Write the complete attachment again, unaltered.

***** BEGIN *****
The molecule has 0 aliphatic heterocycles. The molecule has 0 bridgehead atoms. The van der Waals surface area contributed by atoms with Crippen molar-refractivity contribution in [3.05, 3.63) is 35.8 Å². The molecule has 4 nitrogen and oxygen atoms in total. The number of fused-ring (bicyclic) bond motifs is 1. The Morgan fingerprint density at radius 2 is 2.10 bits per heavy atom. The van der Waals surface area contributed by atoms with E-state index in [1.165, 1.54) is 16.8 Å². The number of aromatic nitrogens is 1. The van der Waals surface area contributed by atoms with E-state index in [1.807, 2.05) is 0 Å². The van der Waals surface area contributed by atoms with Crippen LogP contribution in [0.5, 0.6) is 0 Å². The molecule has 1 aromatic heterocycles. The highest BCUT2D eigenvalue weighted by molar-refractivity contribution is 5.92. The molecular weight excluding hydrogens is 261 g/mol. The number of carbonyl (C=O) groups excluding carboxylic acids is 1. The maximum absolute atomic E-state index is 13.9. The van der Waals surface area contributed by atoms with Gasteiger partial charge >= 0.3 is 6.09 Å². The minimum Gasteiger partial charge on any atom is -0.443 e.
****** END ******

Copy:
The molecule has 0 aliphatic heterocycles. The molecule has 0 bridgehead atoms. The van der Waals surface area contributed by atoms with Crippen molar-refractivity contribution in [3.05, 3.63) is 35.8 Å². The molecule has 4 nitrogen and oxygen atoms in total. The number of fused-ring (bicyclic) bond motifs is 1. The Morgan fingerprint density at radius 2 is 2.10 bits per heavy atom. The van der Waals surface area contributed by atoms with E-state index in [1.165, 1.54) is 16.8 Å². The number of aromatic nitrogens is 1. The van der Waals surface area contributed by atoms with E-state index in [1.807, 2.05) is 0 Å². The van der Waals surface area contributed by atoms with Crippen LogP contribution in [0.5, 0.6) is 0 Å². The molecule has 1 aromatic heterocycles. The highest BCUT2D eigenvalue weighted by molar-refractivity contribution is 5.92. The molecular weight excluding hydrogens is 261 g/mol. The number of carbonyl (C=O) groups excluding carboxylic acids is 1. The maximum absolute atomic E-state index is 13.9. The van der Waals surface area contributed by atoms with Gasteiger partial charge >= 0.3 is 6.09 Å². The minimum Gasteiger partial charge on any atom is -0.443 e.